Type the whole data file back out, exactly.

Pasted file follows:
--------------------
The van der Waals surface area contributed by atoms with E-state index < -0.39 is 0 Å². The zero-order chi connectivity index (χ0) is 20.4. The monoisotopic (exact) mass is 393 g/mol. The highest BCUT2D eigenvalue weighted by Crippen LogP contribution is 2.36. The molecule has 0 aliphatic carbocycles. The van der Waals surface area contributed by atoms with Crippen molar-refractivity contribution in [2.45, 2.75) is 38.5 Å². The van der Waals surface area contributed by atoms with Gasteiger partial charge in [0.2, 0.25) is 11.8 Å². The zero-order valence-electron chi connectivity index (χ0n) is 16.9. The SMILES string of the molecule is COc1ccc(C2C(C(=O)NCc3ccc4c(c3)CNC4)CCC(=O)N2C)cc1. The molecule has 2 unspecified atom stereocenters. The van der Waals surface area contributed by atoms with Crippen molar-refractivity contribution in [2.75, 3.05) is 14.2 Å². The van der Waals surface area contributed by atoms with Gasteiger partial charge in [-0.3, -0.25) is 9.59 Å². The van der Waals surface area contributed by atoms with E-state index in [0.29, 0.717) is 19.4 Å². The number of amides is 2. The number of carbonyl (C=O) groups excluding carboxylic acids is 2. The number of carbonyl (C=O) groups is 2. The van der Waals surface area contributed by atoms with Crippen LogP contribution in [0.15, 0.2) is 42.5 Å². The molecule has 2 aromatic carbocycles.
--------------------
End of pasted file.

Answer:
The van der Waals surface area contributed by atoms with E-state index < -0.39 is 0 Å². The zero-order chi connectivity index (χ0) is 20.4. The monoisotopic (exact) mass is 393 g/mol. The highest BCUT2D eigenvalue weighted by Crippen LogP contribution is 2.36. The molecule has 0 aliphatic carbocycles. The van der Waals surface area contributed by atoms with Crippen molar-refractivity contribution in [2.45, 2.75) is 38.5 Å². The van der Waals surface area contributed by atoms with Gasteiger partial charge in [0.2, 0.25) is 11.8 Å². The zero-order valence-electron chi connectivity index (χ0n) is 16.9. The SMILES string of the molecule is COc1ccc(C2C(C(=O)NCc3ccc4c(c3)CNC4)CCC(=O)N2C)cc1. The molecule has 2 unspecified atom stereocenters. The van der Waals surface area contributed by atoms with Crippen molar-refractivity contribution in [2.75, 3.05) is 14.2 Å². The van der Waals surface area contributed by atoms with Gasteiger partial charge in [-0.3, -0.25) is 9.59 Å². The van der Waals surface area contributed by atoms with E-state index in [0.29, 0.717) is 19.4 Å². The number of amides is 2. The number of carbonyl (C=O) groups excluding carboxylic acids is 2. The number of carbonyl (C=O) groups is 2. The van der Waals surface area contributed by atoms with Crippen LogP contribution in [0.15, 0.2) is 42.5 Å². The molecule has 2 aromatic carbocycles.